By Alan Campbell, Richmond News
“I was born to do this.”
BC Conservative hopeful Carol Day is positively revelling in the role as one of the main challengers to John Yap’s position at the head of Richmond-Steveston’s provincial table.
“I love campaigning, meeting new people and listening to their concerns and issues,” added former school trustee Day, who narrowly missed out on a seat on city council 18 months ago.
“What I’m hearing from the people as I’ve been knocking on doors is that they simply want honesty and transparency in this riding.
“I had 14,000 votes at the city election, I believe I have a following and I believe I have a chance.”
Hovering near the top of Day’s campaign agenda is, not surprisingly, the jet fuel delivery to YVR proposal, which is currently stalled in the environmental process until after the election and is a plan which Day herself has vehemently opposed via a grassroots opposition group she helped form.
However, it’s a plan – barging fuel up the south arm of the Fraser River, off-loading it to a tank farm in rural east Richmond and then piping it to the airport – which her party leader, John Cummins, supported three years ago when it first hit the headlines when he was a federal Tory MP.
It’s a conflict that Day says exemplifies her decision to run for a party that wants independent thinkers who “speak for their constituents” and not just toe the line.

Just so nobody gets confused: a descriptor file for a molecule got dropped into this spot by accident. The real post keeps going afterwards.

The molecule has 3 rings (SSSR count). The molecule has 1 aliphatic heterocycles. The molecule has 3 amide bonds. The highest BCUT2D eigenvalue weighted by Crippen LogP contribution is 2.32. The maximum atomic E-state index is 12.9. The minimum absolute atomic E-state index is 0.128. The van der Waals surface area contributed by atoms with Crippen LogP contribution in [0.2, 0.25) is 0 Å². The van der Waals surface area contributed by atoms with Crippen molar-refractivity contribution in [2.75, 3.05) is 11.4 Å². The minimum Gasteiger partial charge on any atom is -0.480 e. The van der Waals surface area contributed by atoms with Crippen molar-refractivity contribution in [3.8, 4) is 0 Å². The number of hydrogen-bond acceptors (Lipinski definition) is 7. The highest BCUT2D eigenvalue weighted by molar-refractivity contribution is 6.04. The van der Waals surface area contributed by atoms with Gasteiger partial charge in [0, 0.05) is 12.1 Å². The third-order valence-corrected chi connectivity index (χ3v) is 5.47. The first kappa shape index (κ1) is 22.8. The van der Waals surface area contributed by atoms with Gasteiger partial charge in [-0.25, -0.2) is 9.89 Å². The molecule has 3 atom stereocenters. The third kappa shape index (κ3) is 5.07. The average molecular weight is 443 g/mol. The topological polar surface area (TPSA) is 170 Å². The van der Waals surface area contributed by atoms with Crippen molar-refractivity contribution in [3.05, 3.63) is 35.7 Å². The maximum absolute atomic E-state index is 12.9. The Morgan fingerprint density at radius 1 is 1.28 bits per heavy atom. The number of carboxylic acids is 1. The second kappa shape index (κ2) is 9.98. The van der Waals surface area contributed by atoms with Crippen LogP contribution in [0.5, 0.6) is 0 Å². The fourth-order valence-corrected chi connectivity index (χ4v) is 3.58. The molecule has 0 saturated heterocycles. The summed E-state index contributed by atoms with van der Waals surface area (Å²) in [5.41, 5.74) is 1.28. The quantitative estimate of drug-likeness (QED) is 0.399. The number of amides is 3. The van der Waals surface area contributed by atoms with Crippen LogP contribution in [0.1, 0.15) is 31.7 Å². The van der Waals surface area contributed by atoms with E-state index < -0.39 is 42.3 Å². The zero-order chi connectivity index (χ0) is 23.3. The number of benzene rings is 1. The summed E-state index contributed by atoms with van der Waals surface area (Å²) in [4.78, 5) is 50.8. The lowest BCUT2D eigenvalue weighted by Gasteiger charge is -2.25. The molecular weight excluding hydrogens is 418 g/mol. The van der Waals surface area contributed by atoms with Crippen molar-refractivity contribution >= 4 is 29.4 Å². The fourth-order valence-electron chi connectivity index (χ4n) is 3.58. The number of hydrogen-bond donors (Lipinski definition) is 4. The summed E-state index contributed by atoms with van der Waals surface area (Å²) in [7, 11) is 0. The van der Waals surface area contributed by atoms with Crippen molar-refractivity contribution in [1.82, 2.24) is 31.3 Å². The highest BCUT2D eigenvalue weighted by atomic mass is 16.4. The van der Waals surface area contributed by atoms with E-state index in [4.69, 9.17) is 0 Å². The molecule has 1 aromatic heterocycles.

“(The party) came to me, I didn’t go to them,” explained Day. “I told them they may not want me as their candidate, I may be too outspoken, but they said they want people who fight for their ridings.
“We will, however, be making an announcement on Thursday with regard to this subject.”
Day said she’s already bent the ear of the NDP on the plan to implore them, should they win next week’s election, to go back to the drawing board on the plan.
Should she knock long-time BC Liberal incumbent Yap off his seat, Day swears she will make a big push to engage with the locals to hear their problems and take the issues to Victoria’s doorstep.
“There are so many things happening in this riding that the eye doesn’t see, such as child poverty and actual hunger,” she said.
“If elected, I would set up my office to be like a mini-community centre, a place where people can come meet, express their concerns, socialize, bring the ‘village’ back into Steveston.
“We need a different approach than the one we’re getting right now and there are lots of people out there that I want to help; lots of forgotten people who I’m willing to represent.”